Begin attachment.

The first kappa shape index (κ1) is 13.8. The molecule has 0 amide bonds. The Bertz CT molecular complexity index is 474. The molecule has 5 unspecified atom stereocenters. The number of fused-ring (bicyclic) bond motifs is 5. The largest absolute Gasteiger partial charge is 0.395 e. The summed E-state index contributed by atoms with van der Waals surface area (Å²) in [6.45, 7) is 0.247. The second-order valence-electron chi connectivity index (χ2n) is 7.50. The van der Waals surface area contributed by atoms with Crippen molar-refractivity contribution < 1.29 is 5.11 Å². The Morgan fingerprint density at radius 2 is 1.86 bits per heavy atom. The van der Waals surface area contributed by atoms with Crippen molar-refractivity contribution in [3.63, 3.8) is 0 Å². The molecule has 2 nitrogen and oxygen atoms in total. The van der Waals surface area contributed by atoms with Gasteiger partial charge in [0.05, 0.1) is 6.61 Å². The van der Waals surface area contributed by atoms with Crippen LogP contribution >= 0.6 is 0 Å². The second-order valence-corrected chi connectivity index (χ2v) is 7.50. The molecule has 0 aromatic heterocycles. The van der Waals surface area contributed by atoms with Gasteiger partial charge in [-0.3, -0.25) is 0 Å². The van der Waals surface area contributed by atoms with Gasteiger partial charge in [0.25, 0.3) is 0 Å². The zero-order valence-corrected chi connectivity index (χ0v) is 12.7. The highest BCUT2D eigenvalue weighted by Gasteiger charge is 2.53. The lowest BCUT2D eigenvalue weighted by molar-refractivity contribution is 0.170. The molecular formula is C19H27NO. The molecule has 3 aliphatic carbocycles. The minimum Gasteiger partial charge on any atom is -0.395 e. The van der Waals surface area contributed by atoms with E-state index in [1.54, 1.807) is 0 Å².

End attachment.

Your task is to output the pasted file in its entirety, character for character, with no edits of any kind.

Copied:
The first kappa shape index (κ1) is 13.8. The molecule has 0 amide bonds. The Bertz CT molecular complexity index is 474. The molecule has 5 unspecified atom stereocenters. The number of fused-ring (bicyclic) bond motifs is 5. The largest absolute Gasteiger partial charge is 0.395 e. The summed E-state index contributed by atoms with van der Waals surface area (Å²) in [6.45, 7) is 0.247. The second-order valence-electron chi connectivity index (χ2n) is 7.50. The van der Waals surface area contributed by atoms with Crippen molar-refractivity contribution < 1.29 is 5.11 Å². The Morgan fingerprint density at radius 2 is 1.86 bits per heavy atom. The van der Waals surface area contributed by atoms with Crippen molar-refractivity contribution in [3.63, 3.8) is 0 Å². The molecule has 2 nitrogen and oxygen atoms in total. The van der Waals surface area contributed by atoms with Gasteiger partial charge in [0.05, 0.1) is 6.61 Å². The van der Waals surface area contributed by atoms with Crippen LogP contribution >= 0.6 is 0 Å². The second-order valence-corrected chi connectivity index (χ2v) is 7.50. The molecule has 0 aromatic heterocycles. The van der Waals surface area contributed by atoms with Gasteiger partial charge in [-0.3, -0.25) is 0 Å². The van der Waals surface area contributed by atoms with Gasteiger partial charge in [0.25, 0.3) is 0 Å². The zero-order valence-corrected chi connectivity index (χ0v) is 12.7. The highest BCUT2D eigenvalue weighted by Gasteiger charge is 2.53. The lowest BCUT2D eigenvalue weighted by molar-refractivity contribution is 0.170. The molecular formula is C19H27NO. The molecule has 3 aliphatic carbocycles. The minimum Gasteiger partial charge on any atom is -0.395 e. The van der Waals surface area contributed by atoms with E-state index in [1.54, 1.807) is 0 Å².